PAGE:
(Click to Enlarge) - Partially Disassembled

Design-wise, the puzzle looks stunning. Even though it makes it slippery, the coating gives it a shiny appearance and the surface feels very smooth. In order to distinguish both rings, they were coated with two different color tones.

This is a level 4/6 rated by Hanayama and a 8/10 by PuzzleMaster. After solving the puzzle, maybe a little more than half an hour, and looking at the inner structure, I wouldn't disagree if it were classified as a level 5/6. Although experienced puzzlers won't find it that hard, casual players will struggle quite a bit to decode the right movements to separate the rings.

While looking at the puzzle for the first time, it seems pretty obvious that the lines dividing the rings are there for a reason and that they must be aligned somehow. However, it's not that simple. Giving the nature of the puzzle, it's hard to get the two parts of one ring to stay apart, while working on the other ring, without getting your fingernails inside the gaps. The first time I tried this, I ended up hurting one of my fingers with part of my fingernail chipped off. Sounds horrible, but it healed fast.

A few weeks passed before I made another attempt at solving the darn puzzle, but I was determined to get it over with. So, with more caution, there I was trying not to get another fingernail eaten by the mighty donuts. A little more than 30 minutes later, the rings were finally separated. Now, all there was left was getting the rings to their intertwined state again. It was harder than I was expecting, because when I separated them I couldn't pay much attention, as the pieces just fell down on the table. I eventually got it right in less time than I needed to solve it.

After knowing how the puzzle works and looking at the key word (string), which is supposed to be a hint, I honestly don't know how's that supposed to help in the solving process. Maybe I'm still missing something... Want a hint? - Try "slide".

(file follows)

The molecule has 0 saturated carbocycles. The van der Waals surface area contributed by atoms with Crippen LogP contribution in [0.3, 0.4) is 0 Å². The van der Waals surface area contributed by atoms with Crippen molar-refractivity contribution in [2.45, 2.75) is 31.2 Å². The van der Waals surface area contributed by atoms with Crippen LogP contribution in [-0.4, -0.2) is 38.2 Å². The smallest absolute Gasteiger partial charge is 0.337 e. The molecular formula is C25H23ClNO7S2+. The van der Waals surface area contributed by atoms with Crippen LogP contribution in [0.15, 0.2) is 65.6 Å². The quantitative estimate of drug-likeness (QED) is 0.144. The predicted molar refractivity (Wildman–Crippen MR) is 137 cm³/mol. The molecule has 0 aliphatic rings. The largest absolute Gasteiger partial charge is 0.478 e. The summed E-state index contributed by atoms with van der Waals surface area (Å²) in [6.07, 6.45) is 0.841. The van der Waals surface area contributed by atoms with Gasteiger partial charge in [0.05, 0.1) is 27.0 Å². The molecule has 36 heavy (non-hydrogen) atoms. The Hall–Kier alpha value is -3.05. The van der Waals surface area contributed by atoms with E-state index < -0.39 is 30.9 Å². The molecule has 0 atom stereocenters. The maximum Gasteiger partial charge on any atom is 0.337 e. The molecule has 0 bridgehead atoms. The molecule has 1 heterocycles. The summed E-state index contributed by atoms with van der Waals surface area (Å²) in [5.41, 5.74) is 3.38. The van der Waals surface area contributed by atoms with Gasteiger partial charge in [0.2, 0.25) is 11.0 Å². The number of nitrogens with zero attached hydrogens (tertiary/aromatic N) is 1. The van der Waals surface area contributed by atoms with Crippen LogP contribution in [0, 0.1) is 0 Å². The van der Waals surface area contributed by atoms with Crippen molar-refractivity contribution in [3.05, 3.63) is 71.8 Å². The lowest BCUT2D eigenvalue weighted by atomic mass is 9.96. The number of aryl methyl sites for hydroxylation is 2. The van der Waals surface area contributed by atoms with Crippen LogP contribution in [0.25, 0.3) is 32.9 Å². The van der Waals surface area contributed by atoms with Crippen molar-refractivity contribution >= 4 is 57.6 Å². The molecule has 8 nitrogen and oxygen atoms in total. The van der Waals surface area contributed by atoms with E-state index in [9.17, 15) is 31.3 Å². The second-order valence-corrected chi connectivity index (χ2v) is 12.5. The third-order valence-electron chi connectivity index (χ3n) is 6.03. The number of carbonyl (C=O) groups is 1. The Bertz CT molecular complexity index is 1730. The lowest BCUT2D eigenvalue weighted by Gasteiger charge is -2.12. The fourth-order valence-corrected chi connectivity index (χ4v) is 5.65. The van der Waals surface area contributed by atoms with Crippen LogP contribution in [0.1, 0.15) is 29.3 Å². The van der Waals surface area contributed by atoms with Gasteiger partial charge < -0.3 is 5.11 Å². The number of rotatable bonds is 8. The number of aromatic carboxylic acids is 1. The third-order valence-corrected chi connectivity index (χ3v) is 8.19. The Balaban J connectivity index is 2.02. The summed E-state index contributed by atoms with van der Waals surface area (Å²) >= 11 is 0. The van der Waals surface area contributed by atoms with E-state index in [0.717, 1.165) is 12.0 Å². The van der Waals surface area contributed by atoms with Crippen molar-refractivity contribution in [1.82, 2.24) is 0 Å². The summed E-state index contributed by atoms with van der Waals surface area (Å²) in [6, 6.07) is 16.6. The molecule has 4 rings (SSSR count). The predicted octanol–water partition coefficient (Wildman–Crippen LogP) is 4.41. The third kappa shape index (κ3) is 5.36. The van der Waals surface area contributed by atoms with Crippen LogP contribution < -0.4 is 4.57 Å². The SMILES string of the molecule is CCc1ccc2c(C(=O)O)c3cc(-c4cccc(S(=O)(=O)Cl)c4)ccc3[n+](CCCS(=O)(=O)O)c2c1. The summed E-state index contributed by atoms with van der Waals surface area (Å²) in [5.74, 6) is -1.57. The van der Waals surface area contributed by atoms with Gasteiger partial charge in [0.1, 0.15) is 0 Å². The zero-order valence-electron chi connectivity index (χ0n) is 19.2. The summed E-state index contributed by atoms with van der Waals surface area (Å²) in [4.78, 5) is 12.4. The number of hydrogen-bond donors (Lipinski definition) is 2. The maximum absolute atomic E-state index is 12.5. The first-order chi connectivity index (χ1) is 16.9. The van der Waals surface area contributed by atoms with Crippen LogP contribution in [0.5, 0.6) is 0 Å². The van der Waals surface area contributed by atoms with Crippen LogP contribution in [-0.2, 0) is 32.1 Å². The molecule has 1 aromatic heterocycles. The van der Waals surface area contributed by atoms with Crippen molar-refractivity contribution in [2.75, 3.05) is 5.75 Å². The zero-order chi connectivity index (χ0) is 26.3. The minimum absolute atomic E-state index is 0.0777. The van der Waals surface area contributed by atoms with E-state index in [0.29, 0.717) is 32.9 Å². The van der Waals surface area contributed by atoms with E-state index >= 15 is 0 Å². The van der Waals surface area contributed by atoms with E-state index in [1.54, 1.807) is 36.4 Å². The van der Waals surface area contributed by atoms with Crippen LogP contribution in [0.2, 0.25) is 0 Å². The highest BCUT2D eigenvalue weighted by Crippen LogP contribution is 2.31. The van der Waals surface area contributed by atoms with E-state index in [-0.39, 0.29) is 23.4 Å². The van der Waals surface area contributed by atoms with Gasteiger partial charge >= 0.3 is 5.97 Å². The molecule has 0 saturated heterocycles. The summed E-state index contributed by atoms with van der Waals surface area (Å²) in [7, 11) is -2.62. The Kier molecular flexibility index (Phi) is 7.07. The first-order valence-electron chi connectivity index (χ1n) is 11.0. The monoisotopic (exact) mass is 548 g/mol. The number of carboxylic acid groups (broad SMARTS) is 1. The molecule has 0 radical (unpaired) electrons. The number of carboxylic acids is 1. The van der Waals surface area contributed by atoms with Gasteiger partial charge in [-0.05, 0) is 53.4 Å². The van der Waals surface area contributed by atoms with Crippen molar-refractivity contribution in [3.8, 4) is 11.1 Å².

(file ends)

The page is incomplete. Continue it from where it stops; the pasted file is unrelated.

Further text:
Solution: Click here for a .pdf of the solution, or here for a video solution.

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Closing Comments:

Great concept by Vesa Timonen. The Cast Donuts is a very welcoming addition to Cast Series family, although with a couple of drawbacks regarding the design. For a level 4 puzzle, it'll put up a fight.

Availability: The Cast Donuts is available at PuzzleMaster for about $13 CAD. Click here to access the entire Hanayama Cast Series.


Hanayama Cast (in English) - Very useful website in English, with plenty of information on all things Cast.

Hanayama's Factory Visit (Many thanks to Roxanne Wong for sharing these pictures)


Posted on May 21, 2012 by Gabriel | 1 comments
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Last year's 31st IPP had some amazing puzzles for the Design Competition, and a few of those have already been reviewed in the blog. Way, by German Volker Latussek, is another great example of this prestigious competition.

"Way" is more than a simple puzzle. It's a puzzle construction set. The box, built with recycled cardboard materials, comes with 18 pieces/segments made from Beech wood in 4 different types: six C's, four I's, six L's and two S's. All pieces measure 6.8cm in height and 3.4cm in diameter (2.7" x 1.3"). With its pieces, you can solve countless challenges, assembling 2D and 3D structures. The resulting free-standing circuits have to be closed paths, no beginning or end.

(Click to Enlarge) - The Four Types of Pieces: C I L S

Also included in the box is a challenge card with eight puzzles, in different levels of difficulty, to get you started. For many more challenges, just visit the official puzzle's website. The puzzles vary in number of pieces used, which can go between only 2, up to 18. The only way to do a two-piece circuit is with two C segments. The first four challenges have a picture with the solution, but the following ones (currently 54 published) do not, so you're on your own.